If I had to describe myself in three words, none of those words would be confident. Just thinking of three words with which to describe myself makes me feel uncomfortable, like I’m trying to give myself compliments. If I had to, however, I would probably use quirky, kind, and caring.
From the time I could walk up until about nine or ten years old, I thought I was going to be a child model. In fact, I acted like one. In every picture I would pose for the camera with my long spider legs, hand on the hip, and a face I was sure the camera loved. I’m convinced that the Kardashian clan has studied my childhood photos to learn how to create the perfect pose. My mom was a photographer, so there were no shortages of opportunities where I could flaunt my “stuff.”
Then, at an age that was far too young, I hit puberty. My hair went from soft and flowing to frizzy and tangled, I got braces right around the time my acne kicked in, and I gained weight in places that used to be considered “skin and bones” by nagging grandparents.
However, nothing compared to how I felt when my chest started growing. Most girls I knew were excited to grow boobs, even filling up their training bras with socks, pretending to be a full-grown woman. But all I wanted to do was play basketball like my big brother. Well, basketball was out of the question once I figured out that even with a sports bra, I would have a bounce. I skipped the phase of wearing training bras and went directly to the real thing.
Some girls would say, “Well, that’s a blessing,” but they obviously don’t know the torment an eleven-year-old gets when she can’t run during PE because the boys yell out “boobs!” in the gym. The confidence I once strutted in front of the lens was shattered, and my male classmates, for whatever reason, stopped looking me in the eyes.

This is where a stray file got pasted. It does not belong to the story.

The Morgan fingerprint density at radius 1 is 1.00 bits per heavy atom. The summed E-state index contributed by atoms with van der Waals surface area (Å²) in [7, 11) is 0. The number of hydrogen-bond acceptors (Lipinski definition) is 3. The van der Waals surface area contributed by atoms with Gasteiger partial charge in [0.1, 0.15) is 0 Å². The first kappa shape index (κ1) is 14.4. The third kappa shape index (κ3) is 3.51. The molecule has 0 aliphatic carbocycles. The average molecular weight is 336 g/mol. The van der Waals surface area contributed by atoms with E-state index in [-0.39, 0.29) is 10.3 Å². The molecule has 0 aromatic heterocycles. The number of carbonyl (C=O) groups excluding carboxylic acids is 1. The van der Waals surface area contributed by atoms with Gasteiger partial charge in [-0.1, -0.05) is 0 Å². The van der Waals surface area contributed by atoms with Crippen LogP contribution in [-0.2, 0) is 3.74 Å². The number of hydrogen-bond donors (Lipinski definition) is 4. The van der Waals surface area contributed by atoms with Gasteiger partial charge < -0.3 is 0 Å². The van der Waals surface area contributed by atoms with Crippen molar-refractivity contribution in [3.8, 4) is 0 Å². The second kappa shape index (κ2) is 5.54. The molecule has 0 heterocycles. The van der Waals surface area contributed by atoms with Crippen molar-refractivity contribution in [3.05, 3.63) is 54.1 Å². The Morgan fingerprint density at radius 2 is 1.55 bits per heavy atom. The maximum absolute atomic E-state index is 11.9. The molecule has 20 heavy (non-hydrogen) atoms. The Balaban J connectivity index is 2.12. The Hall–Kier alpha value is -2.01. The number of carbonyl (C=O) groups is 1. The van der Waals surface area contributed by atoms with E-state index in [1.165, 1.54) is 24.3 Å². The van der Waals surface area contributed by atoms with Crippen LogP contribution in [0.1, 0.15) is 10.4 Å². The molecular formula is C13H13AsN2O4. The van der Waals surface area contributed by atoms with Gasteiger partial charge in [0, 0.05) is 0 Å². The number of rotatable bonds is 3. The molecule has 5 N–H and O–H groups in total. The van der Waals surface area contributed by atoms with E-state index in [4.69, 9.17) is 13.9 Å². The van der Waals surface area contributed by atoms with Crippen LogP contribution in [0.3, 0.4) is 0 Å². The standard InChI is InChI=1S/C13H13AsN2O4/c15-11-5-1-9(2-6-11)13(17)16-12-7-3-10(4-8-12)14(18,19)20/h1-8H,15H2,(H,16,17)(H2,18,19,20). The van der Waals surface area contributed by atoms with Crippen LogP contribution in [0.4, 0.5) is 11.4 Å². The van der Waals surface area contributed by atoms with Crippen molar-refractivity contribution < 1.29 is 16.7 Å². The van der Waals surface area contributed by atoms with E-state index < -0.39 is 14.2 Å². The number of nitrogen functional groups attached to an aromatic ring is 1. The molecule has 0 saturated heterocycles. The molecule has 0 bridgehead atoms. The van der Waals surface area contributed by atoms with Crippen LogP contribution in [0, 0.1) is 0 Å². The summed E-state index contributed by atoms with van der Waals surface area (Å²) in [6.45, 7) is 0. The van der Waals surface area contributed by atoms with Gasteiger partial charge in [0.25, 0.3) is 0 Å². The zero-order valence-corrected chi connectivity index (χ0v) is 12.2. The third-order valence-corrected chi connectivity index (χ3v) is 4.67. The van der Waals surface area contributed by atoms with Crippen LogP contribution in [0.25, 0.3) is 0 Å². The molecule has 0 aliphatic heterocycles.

Even through college, boys I should have probably stayed away from shattered the development of the confidence I lacked. For example, a boy I kept around far too long once told me that he saw the progress I was making from workouts at the gym, but I still needed work. And then he proceeded to grab my upper thigh. At the time I ignored the fact that my body was actually of average size and that going to the gym should be for me and no one else, and instead I pushed myself harder to look better for someone who — at the end of the day — would prove to be insignificant.
Maybe it’s because I’ve since graduated college and my schedule has cleared up, or maybe it’s because I’ve decided to surround myself with better people, but I recently took the time to really focus on why confidence is something that is lacking from my personality. Everyone feels self-conscious from time to time — which in many ways is healthy — but no one, male or female, should ever be able to dictate the three words that you use to describe yourself. You should be kind because you want to, you should be quirky because that is you, and you should be caring because you care.